Why we insist on people being destitute before they can seek help is self defeating. I am hoping for something to be rolled out before the next election. But as a recent survey indicated over 60% of NZers are not interested in helping their fellow citizens, I’m expecting Jacinda, to go with the feedback from the focus groups on that one unfortunately.

    • Alan – Agree, also unfortunately. It is regrettable that the Coalition is as heartless as it’s predecessor govt, but hypocritical when they pretend to care about people, but do not.

      Human misery and social unrest are the outcome of such pitiless policy, and they carry a huge future cost at every level.

      So, what do we tell the children ? That they don’t matter ? Another 17 year old on the threshold of life killed himself in Wellington yesterday.

    • You are dead right . Today the average kiwi doesn’t give a stuff about peoples long term health needs or their long term welfare needs. I have a 28 year old who is suicidal just because of that fact alone.

      • Geoff Lye – Al the best for your son there – having a caring Dad is a huge plus, but it’s a biggie for everybody -hard to go through. And it is because many Kiwis may not care, that govt has must.

        Govt see the long-term picture of the outcomes from chronic deprivation, and in economic terms alone the costs can be massive – health, crime, crowded prisons, escape into killer drugs, huge wastes of human talent and potential, and they’re morally negligent when they shilly-shally around and earnestly assure the punters that everything will be better 30 or so years along the track.

        ‘Defence of the realm’, should firstly be defence of the constituents of the realm, and especially those most in need of it. Unfortunately we all know that it now means defence of America’s oil supplies and global hegemony, and ensuring big business and banks make utterly obscene profits.

        Some sanctimonious anti-euthanasia politico mounted a pretentious argument seeming to imply that had it existed in Beethoven’s day, a great symphony mightn’t have been composed. Jerk. It is the years inbetween that matter, and the Coalition need to get this drummed into their skulls as a matter of urgency, because it is urgent.

        Note that whenever Minister Sepuloni speaks publicly, she always appears on the defensive- with good reason to be.

        Seasons greetings to you and yours.

      • It will be great if that is the case and something effective comes out of it. But we have seen efficiency used as an excuse to remove support before.

    • Alan: ““Simplifying the income support system” is usually code for reducing rates for those with higher needs down to the basic level as a cost saving measure.”

      Yup. And fundamentally dishonest, in that it applies a one-size-fits-all benefit to a cohort of people with vastly different needs with regard to income. Policy-makers know this. Or ought to: they surely cannot call themselves policy analysts if they’re unaware of this.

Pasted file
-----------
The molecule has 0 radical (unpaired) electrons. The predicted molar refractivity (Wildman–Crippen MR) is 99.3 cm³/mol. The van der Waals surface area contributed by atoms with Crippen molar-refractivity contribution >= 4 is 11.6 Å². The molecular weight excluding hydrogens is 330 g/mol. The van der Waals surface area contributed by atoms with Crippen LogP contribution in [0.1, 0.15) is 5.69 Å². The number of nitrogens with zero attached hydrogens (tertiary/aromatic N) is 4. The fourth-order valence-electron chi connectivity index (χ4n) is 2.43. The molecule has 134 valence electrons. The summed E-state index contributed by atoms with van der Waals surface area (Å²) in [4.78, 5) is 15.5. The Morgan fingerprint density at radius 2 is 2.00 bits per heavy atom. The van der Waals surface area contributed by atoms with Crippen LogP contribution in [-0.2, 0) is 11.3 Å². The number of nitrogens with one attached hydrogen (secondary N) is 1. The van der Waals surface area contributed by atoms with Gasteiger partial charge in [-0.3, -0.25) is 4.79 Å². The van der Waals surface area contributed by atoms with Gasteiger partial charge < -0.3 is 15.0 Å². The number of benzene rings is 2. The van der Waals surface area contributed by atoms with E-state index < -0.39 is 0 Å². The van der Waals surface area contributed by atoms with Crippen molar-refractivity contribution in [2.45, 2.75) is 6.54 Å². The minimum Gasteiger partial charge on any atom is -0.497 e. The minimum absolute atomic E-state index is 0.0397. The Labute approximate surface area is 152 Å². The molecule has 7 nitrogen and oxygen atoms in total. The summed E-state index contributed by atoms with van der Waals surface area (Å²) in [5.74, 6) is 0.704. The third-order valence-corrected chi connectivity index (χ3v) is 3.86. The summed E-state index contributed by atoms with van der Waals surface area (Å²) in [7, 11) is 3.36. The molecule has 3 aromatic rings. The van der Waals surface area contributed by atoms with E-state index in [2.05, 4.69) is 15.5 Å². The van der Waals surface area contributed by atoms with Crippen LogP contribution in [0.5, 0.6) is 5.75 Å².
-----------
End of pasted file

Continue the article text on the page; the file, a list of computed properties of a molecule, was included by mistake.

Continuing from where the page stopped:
“Reforms to working for families should involve getting workers off it over time by “encouraging” their employers to pay a level of wage that someone can actually live on without WFF being used as a business subsidy.”

      This has always been the most pernicious aspect of attempts such as this (and accommodation supplements) to level the economic playing field for those disadvantaged by the effects of neoliberalism. It’s strategies such as these which have wrecked the notion of the fair wage; and it was completely predictable that this is what would happen. NZ is now a low-wage economy , in which employers factor in social support mechanisms; and why would they not? It’s a rational thing to do. So the taxpayer ends up paying employers a part of what it costs to hire people.

      “Why we insist on people being destitute before they can seek help is self defeating.”

      I couldn’t agree more. It’s bizarre and irrational.

      “I am hoping for something to be rolled out before the next election.”

      As am I. But, given this government’s track record, I’m not holding my breath.

      “But as a recent survey indicated over 60% of NZers are not interested in helping their fellow citizens…”

      Perhaps they read articles like this one:

      ” The detected average methamphetamine use translates to an estimated 18 million dollars ($18,337,200) per week in social harm. Annually, this could equate to more than $950 million ($953,534,400).

      It is most prevalent per capita in the Northland Police District, followed by Eastern District in Hawke’s Bay.”

      There’s a shedload of money being spent on this stuff: it cannot be only by people in work. As I understand things, both Northland and Hawkes Bay are low-income areas with high Maori populations and large numbers of beneficiaries. Perhaps those people unwilling to see more money going into the benefit system have looked at the stats in this article and concluded that it’s pointless sending good money after bad. And that’s an understandable conclusion to reach, I’m thinking.

  2. Came to the conclusion quite awhile back that Labour are actually no different to National now.
    Over the different election cycles Labour has played this game of supporting business as well as appearing like they are addressing issues the people have but over time its purely become what business or rich people want meaning they are no different to National.
    After the medicinal cannabis scheme BS thats just unfolded I really cant be bothered voting for any political party, they are all bloody useless at helping the people at the bottom. The medicinal cannabis scheme is business orientated and the actual user or patient is just an afterthought.
    Had a gutsful of politicians, all bloody useless.